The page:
I have not read You Should Have Known by Jean Hanff Korelitz, nor have I seen any future episodes, so there are no intentional spoilers below.
Grace Fraser (Nicole Kidman) — As we enter the third episode (of five), The Undoing begins to make the turn toward a legal drama, which is probably why David E. Kelley was hired to adapt the novel (plus his work on Big Little Lies). I have watched all of Kelley’s legal dramas (even the one with Kathy Bates!), and in my experience with Kelley, there are two legal gimmicks he always loves to pull out: The Immunity Play, where someone convinces a prosecutor to give him complete and total immunity in exchange for information on a suspect, only to confess to the murder himself once immunity is given and avoid prosecution. It’s a bullshit gimmick that would never work in real life, but it does not apply to The Undoing anyway.
The other is the Reasonable Doubt play. It involves two murderers conspiring to create as much reasonable doubt in each other as possible. For instance, in the case of The Undoing, prosecutors would bring Jonathan to trial and build an airtight case against him, only to have it blown open by Grace, who might allow Jonathan’s defense to paint her as a potential murderer on the stand by introducing, say, video footage of her near the scene of the murder. In this case, the jury will be left confused. Was it Jonathan? Was it Grace? It introduces too much reasonable doubt to convict either one of them and they both skate free.
It’s an old David E. Kelley standby, and as soon as Detective Mendoza played that video of Grace near the murder scene on the night of Elena’s death, it was my first thought: Grace and Jonathan are in on this together. The plan all along is to build an airtight case against Jonathan only to introduce reasonable doubt during the trial by suggesting in court that Grace is the actual killer.
This, of course, would mean that Grace has been an unreliable narrator all along, which is annoying, but the fact that Grace doesn’t apparently know that she was near the scene of the murder on the night Elena was killed suggests that Grace is an unreliable narrator, anyway, right?
So, either Grace is an unreliable narrator because she suffers from disassociative episodes, or she’s an unreliable narrator because she is intentionally trying to convince the prosecution, her friends, her kid, and her father that Jonathan is the murderer to better sell the Reasonable Doubt play. It would be maddening either way. The motivations have changed, but the odds on Grace being the murderer remain the same as last week. (Odds: 2-1)
Jonathan Fraser (Hugh Grant) — Nothing has really changed much here, either. Jonathan remains the most obvious suspect, and therefore the least interesting, unless it turns out that The Undoing is less about “who” the murderer is, and more about how much “muck” Grace is willing to introduce to save Jonathan. Then it becomes less of a murder mystery and more of a morality play. I’m not familiar with Jean Hanff Korelitz, but I do know that morality plays aren’t really David E. Kelley’s thing. He likes big showy courtroom scenes and exploiting legal loopholes. It’s why I like him so much. (Odds: 10-1)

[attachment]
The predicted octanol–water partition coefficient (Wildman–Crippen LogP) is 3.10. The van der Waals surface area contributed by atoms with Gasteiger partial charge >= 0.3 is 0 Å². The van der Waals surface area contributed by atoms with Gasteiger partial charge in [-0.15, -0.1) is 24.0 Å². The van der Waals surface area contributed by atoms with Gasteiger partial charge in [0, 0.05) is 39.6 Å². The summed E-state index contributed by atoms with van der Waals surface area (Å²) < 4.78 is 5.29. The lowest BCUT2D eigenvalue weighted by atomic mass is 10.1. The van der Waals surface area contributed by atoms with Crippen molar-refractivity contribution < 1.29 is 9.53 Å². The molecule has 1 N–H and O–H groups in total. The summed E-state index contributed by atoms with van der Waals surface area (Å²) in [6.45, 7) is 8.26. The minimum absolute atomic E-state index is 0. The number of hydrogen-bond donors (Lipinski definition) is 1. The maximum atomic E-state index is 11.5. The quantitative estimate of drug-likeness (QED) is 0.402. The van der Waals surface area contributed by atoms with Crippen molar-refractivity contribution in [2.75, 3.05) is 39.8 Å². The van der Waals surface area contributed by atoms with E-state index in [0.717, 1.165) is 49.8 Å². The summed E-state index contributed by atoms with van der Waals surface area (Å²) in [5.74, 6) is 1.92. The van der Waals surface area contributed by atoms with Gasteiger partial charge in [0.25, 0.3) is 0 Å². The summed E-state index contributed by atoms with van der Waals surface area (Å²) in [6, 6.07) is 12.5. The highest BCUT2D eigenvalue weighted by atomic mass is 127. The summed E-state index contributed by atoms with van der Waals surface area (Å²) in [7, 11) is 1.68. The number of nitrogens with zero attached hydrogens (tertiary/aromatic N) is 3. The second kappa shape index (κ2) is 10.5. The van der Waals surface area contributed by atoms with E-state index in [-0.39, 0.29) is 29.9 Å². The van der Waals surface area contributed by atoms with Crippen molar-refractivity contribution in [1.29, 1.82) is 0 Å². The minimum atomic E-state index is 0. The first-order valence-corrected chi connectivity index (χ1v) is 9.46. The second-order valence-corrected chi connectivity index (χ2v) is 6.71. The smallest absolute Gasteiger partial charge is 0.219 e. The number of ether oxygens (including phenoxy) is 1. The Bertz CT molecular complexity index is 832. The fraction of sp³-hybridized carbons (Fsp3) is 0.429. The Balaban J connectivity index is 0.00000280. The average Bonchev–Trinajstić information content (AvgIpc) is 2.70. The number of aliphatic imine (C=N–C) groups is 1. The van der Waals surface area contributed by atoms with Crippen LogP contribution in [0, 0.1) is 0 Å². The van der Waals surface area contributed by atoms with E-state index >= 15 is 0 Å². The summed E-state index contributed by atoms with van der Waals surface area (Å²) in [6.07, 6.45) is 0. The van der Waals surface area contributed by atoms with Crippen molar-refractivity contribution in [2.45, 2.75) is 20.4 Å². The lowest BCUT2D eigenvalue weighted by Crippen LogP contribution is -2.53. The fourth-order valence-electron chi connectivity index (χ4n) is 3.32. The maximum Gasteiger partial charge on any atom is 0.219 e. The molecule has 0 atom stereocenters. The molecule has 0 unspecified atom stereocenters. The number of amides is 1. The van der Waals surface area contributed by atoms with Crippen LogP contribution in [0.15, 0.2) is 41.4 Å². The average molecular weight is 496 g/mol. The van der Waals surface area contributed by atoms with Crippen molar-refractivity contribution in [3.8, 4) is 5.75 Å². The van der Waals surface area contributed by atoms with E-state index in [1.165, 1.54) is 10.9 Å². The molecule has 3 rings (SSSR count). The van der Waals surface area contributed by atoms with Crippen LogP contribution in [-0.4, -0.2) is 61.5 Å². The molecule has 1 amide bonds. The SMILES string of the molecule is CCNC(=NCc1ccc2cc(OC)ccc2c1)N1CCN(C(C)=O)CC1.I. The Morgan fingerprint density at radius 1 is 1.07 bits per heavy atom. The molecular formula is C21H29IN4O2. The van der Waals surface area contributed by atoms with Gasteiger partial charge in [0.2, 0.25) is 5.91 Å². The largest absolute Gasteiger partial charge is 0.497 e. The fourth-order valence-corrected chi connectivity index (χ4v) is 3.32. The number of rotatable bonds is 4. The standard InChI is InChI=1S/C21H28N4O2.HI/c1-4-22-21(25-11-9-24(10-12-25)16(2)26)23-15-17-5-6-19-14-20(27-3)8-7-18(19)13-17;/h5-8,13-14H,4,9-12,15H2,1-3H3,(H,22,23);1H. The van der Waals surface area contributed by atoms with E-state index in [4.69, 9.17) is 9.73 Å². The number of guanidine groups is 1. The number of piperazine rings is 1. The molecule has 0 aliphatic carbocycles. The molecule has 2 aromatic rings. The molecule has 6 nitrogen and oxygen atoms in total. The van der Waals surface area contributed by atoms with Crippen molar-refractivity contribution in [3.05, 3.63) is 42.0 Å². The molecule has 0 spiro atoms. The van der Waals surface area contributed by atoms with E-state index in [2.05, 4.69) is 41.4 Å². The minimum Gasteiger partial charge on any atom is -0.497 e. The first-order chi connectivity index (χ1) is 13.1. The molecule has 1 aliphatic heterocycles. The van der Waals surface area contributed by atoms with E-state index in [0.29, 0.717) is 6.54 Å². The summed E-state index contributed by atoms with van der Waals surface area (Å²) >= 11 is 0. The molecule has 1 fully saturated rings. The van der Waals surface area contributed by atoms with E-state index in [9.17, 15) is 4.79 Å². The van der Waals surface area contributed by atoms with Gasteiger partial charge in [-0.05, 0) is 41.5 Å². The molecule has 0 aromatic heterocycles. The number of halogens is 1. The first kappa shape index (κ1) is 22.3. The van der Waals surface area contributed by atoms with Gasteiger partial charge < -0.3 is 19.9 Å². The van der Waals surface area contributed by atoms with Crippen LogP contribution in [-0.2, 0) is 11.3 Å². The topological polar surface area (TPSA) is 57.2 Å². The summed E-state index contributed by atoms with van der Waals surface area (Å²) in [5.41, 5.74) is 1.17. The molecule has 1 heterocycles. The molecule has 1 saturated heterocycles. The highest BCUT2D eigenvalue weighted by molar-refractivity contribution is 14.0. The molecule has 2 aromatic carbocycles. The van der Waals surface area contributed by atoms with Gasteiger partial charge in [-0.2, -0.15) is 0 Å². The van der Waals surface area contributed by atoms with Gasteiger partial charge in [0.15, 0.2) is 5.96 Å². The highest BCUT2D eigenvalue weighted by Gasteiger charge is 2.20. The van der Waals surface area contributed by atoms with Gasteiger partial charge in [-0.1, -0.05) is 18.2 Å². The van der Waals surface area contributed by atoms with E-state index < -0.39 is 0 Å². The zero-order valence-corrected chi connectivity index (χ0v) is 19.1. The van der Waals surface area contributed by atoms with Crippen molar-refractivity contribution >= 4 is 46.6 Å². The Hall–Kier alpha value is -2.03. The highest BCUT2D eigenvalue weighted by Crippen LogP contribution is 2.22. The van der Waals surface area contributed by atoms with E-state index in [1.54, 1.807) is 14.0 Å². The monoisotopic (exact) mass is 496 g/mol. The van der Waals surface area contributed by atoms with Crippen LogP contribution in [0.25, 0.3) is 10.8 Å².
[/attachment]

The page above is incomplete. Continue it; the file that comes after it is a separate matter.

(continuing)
Fernando Alves (Ismael Cruz Córdova) — Like Jonathan, again, he’s a little too obvious, but it would also be weird to rule out the only other character with as much motive as Jonathan. After all, his wife was sleeping with another man, and the baby that he’s raising is not his own. As Sylvia said, “It’s always the f**king husband,” and that’s as straightforward a case as there is. Dramatically, however, it’s not that compelling. (Odds: 6-1)
Henry Fraser (Noah Jupe) — The odds that Henry murdered Elena have moved from about 5 to 1, to 20 to 1, to 30 to 1. There’s just no way. No kid could act as convincingly as Henry did during the prison visit scene if he’d actually been the murderer. Plus, again, it would have required a young teenager to slip out unnoticed in the middle of the night and violently bludgeon an adult to death and then slip back into bed unnoticed. (Odds: 30 to 1)
Franklin Reinhardt (Donald Sutherland) — Is he still played by Donald Sutherland? Then he is still a major suspect. Also, that crying scene? Come on! That wasn’t convincing. It made me suspect him more. The fact that Franklin hid from his own daughter the $500,000 loan he gave to Jonathan is also suspicious. If you wanted to avenge your daughter’s honor by framing your son-in-law, you could hardly ask for a better opportunity than the one given to Franklin, who probably has some terminal disease and is in his “fuck-it” years, anyway. (Odds: 3 to 1)
Sylvia Steinetz (Lily Rabe) — That was an interesting look that Sylvia and Jonathan exchanged in the courtroom, wasn’t it? How many people really think that they cast Lily Rabe to just play the supportive best friend? She’s either in on it, or she’s a very good red herring. I mean, look: Jonathan’s a horndog. Who is to say that he and Sylvia didn’t have an affair while she was defending him against workplace misconduct allegations?
All I’m saying is: If the case suddenly pivots, Sylvia will be the reason why. (Odds: 8-1)
Sally Morrison (Janel Moloney) — If you are trying to cast someone that viewers will remember from the first episode when she’s not seen again until the final episode when she’s implicated in a murder, Janel Moloney is a good person to cast. That’s all I’m saying. (Odds: 30-1)
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